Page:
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New Article: Can rigorous impact evaluations improve humanitarian assistance?

A new study by J. Puri, A. Aladysheva, V. Iversen, Y. Ghorpade and T. Brück has been published in  Journal of Development Effectiveness under the title “Can rigorous impact evaluations improve humanitarian assistance?”. The article reflects on the challenges of rigorous impact evaluations of humanitarian assistance. The authors find that theory-based impact evaluations can crucially inform humanitarian programming. However, popular methods, such as orthodox RCTs, are seen as less suitable. The study explains that factorial designs and quasi-experimental designs can be ethical and robust, answering questions about how to improve the delivery of assistance. The authors argue that it helps to be prepared, planning impact evaluations before the onset of emergencies. The article can be accessed here.

 

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3ie Policy Brief: What works to improve nutrition and food security in the Sahel?

ISDC researchers contributed to the 3ie Policy Brief “What works to improve nutrition and food security in the Sahel?” This brief summarises the main findings and lessons from a synthesis of four 3ie-supported impact evaluations of the World Food Programme’s interventions to improve nutrition and food security outcomes. It offers recommendations to improve operational efficiency […]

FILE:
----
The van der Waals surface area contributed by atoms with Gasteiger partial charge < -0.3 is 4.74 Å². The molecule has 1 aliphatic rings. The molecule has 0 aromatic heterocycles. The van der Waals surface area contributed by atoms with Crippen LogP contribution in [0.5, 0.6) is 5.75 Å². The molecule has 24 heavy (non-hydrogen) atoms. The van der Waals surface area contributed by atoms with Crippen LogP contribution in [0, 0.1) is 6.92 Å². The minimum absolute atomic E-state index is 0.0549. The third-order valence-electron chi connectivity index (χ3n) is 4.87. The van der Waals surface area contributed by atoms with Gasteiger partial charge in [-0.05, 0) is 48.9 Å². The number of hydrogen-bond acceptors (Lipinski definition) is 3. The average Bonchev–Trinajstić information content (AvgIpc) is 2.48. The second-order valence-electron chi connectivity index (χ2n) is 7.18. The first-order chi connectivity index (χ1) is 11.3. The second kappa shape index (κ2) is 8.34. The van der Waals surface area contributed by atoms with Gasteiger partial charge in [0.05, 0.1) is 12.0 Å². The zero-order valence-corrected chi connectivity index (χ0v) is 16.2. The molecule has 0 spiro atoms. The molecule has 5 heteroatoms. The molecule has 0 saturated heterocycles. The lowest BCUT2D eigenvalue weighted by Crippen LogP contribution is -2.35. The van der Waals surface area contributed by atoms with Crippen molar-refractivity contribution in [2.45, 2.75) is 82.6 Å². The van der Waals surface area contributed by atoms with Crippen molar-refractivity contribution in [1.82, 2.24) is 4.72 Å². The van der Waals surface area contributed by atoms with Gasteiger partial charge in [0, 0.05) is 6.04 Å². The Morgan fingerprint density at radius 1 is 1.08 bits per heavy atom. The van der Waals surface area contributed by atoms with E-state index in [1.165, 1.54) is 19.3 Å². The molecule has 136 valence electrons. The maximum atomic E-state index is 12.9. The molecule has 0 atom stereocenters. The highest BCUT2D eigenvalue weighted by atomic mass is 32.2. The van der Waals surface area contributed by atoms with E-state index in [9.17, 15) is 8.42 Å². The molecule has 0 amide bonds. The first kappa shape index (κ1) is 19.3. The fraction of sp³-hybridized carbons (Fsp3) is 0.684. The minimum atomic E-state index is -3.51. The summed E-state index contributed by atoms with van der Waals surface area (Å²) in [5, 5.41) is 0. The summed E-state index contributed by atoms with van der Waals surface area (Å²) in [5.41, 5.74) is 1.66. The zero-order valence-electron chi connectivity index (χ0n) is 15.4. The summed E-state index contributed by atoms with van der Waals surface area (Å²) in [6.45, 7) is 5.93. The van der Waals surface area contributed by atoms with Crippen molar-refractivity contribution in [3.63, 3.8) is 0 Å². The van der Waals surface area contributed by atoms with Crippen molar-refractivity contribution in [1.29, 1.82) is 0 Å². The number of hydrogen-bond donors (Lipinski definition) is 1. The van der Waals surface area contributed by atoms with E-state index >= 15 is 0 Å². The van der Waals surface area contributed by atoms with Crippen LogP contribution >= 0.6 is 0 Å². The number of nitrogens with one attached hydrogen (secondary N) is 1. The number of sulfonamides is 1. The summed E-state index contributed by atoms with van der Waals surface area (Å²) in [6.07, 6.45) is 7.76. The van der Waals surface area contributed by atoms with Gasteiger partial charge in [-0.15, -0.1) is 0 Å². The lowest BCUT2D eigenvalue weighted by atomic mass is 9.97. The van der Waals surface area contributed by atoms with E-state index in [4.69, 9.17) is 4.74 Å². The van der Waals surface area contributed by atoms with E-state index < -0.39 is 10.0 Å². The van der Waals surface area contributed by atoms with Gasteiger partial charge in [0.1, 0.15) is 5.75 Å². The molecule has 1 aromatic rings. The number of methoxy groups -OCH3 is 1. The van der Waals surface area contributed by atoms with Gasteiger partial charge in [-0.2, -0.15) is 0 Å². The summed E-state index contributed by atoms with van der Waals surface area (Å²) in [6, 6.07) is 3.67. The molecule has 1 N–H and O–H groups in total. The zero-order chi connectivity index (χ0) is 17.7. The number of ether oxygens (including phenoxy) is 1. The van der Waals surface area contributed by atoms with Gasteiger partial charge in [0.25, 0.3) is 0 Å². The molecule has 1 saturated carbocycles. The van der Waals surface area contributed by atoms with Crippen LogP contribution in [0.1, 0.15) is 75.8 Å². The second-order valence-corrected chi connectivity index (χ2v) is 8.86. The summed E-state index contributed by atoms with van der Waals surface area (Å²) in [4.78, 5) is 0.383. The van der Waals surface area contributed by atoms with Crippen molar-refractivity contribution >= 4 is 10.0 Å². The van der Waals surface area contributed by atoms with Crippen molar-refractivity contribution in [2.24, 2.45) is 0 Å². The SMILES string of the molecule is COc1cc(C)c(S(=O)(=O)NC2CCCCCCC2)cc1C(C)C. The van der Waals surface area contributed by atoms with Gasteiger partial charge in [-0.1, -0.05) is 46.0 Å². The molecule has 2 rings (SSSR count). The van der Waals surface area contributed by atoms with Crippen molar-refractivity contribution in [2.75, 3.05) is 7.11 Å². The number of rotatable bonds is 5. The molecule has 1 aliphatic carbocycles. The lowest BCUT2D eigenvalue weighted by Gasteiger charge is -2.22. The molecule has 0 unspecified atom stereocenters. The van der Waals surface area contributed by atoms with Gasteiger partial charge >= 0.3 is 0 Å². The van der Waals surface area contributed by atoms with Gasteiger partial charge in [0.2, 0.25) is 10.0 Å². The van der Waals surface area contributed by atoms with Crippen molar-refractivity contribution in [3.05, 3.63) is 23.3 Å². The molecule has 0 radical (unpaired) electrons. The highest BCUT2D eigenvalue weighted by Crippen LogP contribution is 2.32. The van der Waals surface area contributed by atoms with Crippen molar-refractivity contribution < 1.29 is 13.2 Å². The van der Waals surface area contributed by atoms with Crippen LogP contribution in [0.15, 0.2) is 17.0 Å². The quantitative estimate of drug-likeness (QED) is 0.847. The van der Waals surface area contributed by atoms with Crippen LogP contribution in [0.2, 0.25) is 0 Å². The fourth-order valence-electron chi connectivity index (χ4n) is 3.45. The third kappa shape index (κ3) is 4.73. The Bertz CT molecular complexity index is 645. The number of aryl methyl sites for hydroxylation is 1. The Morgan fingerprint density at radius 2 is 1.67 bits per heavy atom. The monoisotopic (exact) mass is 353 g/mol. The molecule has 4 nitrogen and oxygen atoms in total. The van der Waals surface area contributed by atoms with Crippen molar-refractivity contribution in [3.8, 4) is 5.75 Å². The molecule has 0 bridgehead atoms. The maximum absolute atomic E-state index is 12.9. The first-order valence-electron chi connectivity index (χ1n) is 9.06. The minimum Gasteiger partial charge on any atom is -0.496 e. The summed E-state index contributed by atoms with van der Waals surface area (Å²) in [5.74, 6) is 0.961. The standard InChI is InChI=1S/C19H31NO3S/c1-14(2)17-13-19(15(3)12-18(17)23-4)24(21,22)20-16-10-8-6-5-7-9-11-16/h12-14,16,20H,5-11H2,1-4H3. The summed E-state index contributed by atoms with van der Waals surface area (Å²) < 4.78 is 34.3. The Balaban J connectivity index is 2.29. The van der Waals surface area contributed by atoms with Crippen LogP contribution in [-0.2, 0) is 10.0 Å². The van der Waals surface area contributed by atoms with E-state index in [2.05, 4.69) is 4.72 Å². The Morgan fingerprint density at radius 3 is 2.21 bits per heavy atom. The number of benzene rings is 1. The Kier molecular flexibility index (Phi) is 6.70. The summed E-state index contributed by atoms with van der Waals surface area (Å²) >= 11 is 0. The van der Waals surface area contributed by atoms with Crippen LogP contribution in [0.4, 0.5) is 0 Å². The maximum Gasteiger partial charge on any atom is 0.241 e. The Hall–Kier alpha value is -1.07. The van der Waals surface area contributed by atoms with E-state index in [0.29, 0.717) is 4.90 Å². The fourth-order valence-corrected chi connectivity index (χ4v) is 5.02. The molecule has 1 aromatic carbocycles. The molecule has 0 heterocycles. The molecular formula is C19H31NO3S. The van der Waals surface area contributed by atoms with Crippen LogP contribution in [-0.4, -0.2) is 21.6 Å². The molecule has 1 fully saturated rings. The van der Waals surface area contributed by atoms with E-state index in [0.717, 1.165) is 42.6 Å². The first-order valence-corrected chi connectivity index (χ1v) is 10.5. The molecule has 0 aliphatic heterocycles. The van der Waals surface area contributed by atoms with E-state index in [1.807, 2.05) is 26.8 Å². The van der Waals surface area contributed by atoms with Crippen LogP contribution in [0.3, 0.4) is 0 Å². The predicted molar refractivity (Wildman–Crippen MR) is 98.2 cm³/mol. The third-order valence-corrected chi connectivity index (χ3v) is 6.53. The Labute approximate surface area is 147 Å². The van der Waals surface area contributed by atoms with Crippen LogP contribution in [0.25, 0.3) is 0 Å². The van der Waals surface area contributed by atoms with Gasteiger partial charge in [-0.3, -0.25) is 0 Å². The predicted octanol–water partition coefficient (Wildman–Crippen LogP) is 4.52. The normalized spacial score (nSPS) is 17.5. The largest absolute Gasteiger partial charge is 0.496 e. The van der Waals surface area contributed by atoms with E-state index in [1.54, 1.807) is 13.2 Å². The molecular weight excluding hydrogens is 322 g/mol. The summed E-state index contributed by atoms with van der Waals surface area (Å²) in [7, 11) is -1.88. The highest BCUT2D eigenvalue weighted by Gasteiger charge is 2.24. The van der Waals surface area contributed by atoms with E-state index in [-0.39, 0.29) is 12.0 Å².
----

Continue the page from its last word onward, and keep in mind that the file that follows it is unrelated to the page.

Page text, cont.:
Global Peace Index 2017 Berlin Launch

Tilman Brück will chair the Launch of Global Peace Index 2017 which will take place on Monday, 26 June 2017 at Global Public Policy Institute (GPPi) in Berlin. In the 2017 Global Peace Index, Germany maintains its traditional top spot as the 6th most peaceful and peace-supporting country globally. In the middle of an election campaign that is partly […]

Simple statistical tools fail to describe jobs well in developing countries, new research by Damir Esenaliev and Neil Ferguson shows

In November 2018, Social Indicators Research published an original research article by Damir Esenaliev and Neil Ferguson on the relationship between good jobs and personal wellbeing. This study is one of the first conducted in a development context that looks beyond simple measures of job quality suggested by the classical labour supply model. This research […]